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Value Investor
Wealth Building Opportunites for the Active Value Investor

November 21, 2023

Most stocks produce lackluster returns. A recent study1 by Hendrick Bessembinder, a professor at Arizona State University’s WP Carey School of Business, looked at U.S. stock market returns from 1926 to 2022. Nearly 60% of all stocks detracted from shareholder value during this time period. From 1926 to 2016, half of the total wealth created in the stock market was produced by only 90 stocks. By 2022, the number was only 72 stocks.

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Has the Stock Market End Game Arrived?

Most stocks produce lackluster returns. A recent study1 by Hendrick Bessembinder, a professor at Arizona State University’s WP Carey School of Business, looked at U.S. stock market returns from 1926 to 2022. Nearly 60% of all stocks detracted from shareholder value during this time period. From 1926 to 2016, half of the total wealth created in the stock market was produced by only 90 stocks. By 2022, the number was only 72 stocks.

Not just a local phenomenon, a similar pattern emerges among stocks around the world. In a separate study2, Bessembinder showed that only 2.4% of the 64,000 stocks from around the world created 100% of global market wealth during the 1990 to 2020 period.

So far this year, the trend has accelerated. Recent results indicate that nearly 90% of the year-to-date return of the S&P 500 has come from only seven stocks – the so-called Magnificent Seven mega-cap tech stocks. The other 493 stocks have provided almost zero value. Small-cap stocks as a group have produced negligible value.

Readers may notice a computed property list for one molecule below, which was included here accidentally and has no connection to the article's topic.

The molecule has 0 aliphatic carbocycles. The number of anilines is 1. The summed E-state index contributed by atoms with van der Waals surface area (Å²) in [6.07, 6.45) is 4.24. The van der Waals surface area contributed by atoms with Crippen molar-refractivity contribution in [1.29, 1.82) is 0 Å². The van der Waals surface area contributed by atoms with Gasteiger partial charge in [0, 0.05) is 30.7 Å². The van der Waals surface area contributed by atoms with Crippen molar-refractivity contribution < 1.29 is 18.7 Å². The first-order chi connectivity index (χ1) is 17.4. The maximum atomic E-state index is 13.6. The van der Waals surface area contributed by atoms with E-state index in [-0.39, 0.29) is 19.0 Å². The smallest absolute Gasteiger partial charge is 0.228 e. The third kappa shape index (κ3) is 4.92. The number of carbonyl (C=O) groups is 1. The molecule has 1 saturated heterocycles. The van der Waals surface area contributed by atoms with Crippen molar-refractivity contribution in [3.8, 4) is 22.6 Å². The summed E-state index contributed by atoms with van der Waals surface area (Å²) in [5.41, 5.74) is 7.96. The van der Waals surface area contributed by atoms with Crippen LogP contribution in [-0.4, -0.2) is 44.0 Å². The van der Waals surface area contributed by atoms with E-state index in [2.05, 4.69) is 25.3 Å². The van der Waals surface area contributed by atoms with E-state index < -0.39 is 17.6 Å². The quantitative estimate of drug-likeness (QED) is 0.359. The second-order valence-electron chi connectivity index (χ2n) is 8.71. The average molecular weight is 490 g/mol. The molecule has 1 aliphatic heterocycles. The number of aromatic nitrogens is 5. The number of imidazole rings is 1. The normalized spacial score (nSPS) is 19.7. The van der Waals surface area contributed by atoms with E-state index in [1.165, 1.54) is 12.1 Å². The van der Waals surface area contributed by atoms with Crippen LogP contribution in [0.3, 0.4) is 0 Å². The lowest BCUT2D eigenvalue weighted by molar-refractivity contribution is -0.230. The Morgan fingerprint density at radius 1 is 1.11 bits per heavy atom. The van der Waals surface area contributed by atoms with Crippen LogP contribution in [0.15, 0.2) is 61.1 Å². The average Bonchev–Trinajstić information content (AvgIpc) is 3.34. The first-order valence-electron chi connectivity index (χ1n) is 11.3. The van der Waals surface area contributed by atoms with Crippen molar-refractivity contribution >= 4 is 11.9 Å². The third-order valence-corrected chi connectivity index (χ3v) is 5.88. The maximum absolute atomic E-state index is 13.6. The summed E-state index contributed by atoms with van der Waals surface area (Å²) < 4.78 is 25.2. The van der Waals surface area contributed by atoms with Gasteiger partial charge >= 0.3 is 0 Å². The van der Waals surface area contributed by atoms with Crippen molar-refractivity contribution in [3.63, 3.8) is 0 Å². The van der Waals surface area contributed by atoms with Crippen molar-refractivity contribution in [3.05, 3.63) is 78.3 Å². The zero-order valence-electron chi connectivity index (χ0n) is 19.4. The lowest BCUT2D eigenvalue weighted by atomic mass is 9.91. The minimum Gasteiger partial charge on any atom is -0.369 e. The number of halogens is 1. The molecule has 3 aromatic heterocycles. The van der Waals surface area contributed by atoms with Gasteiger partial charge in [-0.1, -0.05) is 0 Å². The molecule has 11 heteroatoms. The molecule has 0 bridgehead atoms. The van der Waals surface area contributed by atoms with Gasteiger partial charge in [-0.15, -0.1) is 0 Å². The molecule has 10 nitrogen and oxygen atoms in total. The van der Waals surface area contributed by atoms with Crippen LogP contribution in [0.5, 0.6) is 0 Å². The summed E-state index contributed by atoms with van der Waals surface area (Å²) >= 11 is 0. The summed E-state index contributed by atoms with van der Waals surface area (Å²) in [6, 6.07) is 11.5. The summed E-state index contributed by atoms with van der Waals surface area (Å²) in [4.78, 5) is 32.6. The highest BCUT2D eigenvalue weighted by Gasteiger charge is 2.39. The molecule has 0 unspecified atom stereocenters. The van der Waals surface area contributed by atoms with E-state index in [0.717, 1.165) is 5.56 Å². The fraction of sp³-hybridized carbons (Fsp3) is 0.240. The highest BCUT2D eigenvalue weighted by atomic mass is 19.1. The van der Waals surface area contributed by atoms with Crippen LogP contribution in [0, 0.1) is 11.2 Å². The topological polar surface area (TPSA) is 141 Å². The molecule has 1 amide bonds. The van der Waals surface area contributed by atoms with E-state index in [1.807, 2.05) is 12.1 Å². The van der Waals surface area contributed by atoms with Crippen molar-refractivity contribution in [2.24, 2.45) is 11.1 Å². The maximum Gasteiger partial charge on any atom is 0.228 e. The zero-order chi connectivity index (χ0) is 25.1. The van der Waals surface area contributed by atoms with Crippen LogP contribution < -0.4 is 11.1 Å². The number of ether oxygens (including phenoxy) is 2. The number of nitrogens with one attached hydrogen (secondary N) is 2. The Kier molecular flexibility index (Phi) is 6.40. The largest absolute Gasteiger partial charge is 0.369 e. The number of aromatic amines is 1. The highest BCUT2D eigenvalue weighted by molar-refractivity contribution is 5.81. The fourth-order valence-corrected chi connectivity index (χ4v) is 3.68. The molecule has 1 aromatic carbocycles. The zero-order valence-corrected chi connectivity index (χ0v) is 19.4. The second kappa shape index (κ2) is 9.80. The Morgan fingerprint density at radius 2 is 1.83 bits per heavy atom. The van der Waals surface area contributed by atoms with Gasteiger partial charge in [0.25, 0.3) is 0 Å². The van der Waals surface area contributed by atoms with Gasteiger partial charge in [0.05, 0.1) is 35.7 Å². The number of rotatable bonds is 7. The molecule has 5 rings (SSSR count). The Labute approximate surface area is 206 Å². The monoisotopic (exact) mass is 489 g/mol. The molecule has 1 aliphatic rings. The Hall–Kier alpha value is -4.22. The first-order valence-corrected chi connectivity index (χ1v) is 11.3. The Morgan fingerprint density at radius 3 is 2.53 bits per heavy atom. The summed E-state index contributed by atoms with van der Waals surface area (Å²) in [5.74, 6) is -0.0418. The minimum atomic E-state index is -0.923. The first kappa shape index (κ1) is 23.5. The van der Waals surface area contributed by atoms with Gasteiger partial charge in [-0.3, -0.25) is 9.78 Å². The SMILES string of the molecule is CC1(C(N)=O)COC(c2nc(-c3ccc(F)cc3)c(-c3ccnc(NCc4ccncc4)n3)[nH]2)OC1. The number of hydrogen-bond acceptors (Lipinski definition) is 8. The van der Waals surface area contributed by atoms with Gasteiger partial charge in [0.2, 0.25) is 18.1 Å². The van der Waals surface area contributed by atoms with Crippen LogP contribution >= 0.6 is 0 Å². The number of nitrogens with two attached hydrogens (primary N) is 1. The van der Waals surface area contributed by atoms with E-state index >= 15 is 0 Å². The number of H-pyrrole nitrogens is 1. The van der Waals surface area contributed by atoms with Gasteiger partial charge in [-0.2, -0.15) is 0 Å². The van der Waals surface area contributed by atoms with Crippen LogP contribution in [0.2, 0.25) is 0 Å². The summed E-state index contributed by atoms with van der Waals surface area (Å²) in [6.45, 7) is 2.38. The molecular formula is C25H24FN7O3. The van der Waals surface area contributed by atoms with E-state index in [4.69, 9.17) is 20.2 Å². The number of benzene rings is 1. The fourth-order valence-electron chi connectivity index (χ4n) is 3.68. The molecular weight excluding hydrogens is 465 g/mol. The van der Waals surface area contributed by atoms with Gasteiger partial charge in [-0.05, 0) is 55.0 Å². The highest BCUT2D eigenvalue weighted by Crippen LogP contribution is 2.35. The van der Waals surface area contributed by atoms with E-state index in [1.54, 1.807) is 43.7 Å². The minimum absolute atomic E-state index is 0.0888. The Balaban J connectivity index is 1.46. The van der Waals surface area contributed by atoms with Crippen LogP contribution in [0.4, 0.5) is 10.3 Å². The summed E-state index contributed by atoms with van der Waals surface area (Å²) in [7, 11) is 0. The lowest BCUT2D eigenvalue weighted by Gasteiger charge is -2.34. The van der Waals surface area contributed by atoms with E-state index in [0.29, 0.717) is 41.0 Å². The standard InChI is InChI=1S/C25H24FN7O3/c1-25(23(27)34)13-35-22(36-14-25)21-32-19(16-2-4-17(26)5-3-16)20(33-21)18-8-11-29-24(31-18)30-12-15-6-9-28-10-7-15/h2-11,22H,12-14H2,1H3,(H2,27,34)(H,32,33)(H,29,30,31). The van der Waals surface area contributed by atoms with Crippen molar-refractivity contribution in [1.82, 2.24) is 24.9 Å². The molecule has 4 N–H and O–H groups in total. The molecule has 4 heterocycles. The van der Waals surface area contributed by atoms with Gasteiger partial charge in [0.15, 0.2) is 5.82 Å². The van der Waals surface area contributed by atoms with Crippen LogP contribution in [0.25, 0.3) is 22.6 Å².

Reflecting their long-term performance dominance, the Mag Seven stocks now represent nearly 30% of the total market value of the S&P 500 – a concentration almost unseen in the index’s history.

Taken to its logical conclusion, all of the gains in the stock market would be generated by only the single largest stock. All of the others would have flat, or negative, returns. What once may have been an extrapolator’s fantasy is nearly reality today.

If this trend continues, the only worthwhile strategy would be to own only the largest and best-performing stocks. This could have huge implications for investing. First, it would argue strongly against diversification. If only a few stocks will work, then all of the others will be money losers, so why drag down returns by owning them? It’s a bit like football’s “Prevent Defense” strategy used by a winning team’s defense to prevent the opponent from scoring late in a game. This term was dropped when coaches realized that the only thing it prevented was the defensive team’s victory. Diversification would simply become “diversifying away your profits.”

Another implication would be to render useless any investing approach other than owning the largest and best stocks. Value, small-cap, quality, momentum – all would become average performers at best, and eventual losers as more money migrates to the small handful of winners. Money chasing the winners would leave all other stocks starving.

For the remainder of this year, we could readily see this trend continuing. The Goldilocks economy of not-too-hot and not-too-cold seems to be on the horizon. Fed rate hikes are likely on hold for the foreseeable future, even if trims aren’t forthcoming. Professional investors who are behind their benchmarks can load up on super-liquid mega-cap tech stocks with the comforting assurance that these stocks will be winners – creating a self-fulfilling prophecy.

Sure, next year will arrive in 27 trading days. But no one cares about that right now. Should they?

  1. Bessembinder, Hendrik (Hank), Shareholder Wealth Enhancement, 1926 to 2022 (June 17, 2023). Available at SSRN: or
  2. Bessembinder, Hendrik (Hank) and Chen, Te-Feng and Choi, Goeun and Wei, Kuo-Chiang (John), Long-Term Shareholder Returns: Evidence from 64,000 Global Stocks (March 6, 2023). Financial Analysts Journal, Forthcoming, Available at SSRN: or

Share prices in the table reflect Monday, November 20 closing prices. Please note that prices in the discussion below are based on mid-day November 20 prices.

Note to new subscribers: You can find additional color on past earnings reports and other news on recommended companies in prior editions and weekly updates of the Cabot Value Investor on the Cabot website.

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This Week’s Portfolio Changes

Last Week’s Portfolio Changes

Growth/Income Portfolio